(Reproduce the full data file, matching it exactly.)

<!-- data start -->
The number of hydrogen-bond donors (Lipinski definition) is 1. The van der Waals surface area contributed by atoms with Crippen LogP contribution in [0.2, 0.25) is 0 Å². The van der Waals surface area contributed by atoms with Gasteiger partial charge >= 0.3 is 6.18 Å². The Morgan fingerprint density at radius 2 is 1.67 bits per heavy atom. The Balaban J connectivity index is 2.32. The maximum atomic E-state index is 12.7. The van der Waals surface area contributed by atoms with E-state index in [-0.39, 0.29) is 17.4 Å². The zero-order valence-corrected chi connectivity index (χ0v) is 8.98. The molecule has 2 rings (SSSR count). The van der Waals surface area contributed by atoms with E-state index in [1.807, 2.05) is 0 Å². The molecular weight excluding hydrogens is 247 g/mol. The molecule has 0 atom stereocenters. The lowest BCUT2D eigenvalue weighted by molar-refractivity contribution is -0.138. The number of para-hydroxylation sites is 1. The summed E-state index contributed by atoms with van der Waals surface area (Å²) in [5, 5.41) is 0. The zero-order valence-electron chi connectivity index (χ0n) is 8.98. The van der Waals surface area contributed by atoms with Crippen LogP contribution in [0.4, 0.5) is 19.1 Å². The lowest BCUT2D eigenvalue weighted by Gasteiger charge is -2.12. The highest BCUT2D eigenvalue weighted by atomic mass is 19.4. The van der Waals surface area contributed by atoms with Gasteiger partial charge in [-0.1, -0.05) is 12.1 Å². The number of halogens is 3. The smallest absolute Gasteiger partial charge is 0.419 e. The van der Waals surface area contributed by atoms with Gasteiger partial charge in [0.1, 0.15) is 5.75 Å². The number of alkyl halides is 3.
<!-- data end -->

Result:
The number of hydrogen-bond donors (Lipinski definition) is 1. The van der Waals surface area contributed by atoms with Crippen LogP contribution in [0.2, 0.25) is 0 Å². The van der Waals surface area contributed by atoms with Gasteiger partial charge >= 0.3 is 6.18 Å². The Morgan fingerprint density at radius 2 is 1.67 bits per heavy atom. The Balaban J connectivity index is 2.32. The maximum atomic E-state index is 12.7. The van der Waals surface area contributed by atoms with E-state index in [-0.39, 0.29) is 17.4 Å². The zero-order valence-corrected chi connectivity index (χ0v) is 8.98. The molecule has 2 rings (SSSR count). The van der Waals surface area contributed by atoms with E-state index in [1.807, 2.05) is 0 Å². The molecular weight excluding hydrogens is 247 g/mol. The molecule has 0 atom stereocenters. The lowest BCUT2D eigenvalue weighted by molar-refractivity contribution is -0.138. The number of para-hydroxylation sites is 1. The summed E-state index contributed by atoms with van der Waals surface area (Å²) in [5, 5.41) is 0. The zero-order valence-electron chi connectivity index (χ0n) is 8.98. The van der Waals surface area contributed by atoms with Crippen LogP contribution in [0.4, 0.5) is 19.1 Å². The lowest BCUT2D eigenvalue weighted by Gasteiger charge is -2.12. The highest BCUT2D eigenvalue weighted by atomic mass is 19.4. The van der Waals surface area contributed by atoms with Gasteiger partial charge in [-0.1, -0.05) is 12.1 Å². The number of halogens is 3. The smallest absolute Gasteiger partial charge is 0.419 e. The van der Waals surface area contributed by atoms with Gasteiger partial charge in [0.1, 0.15) is 5.75 Å². The number of alkyl halides is 3.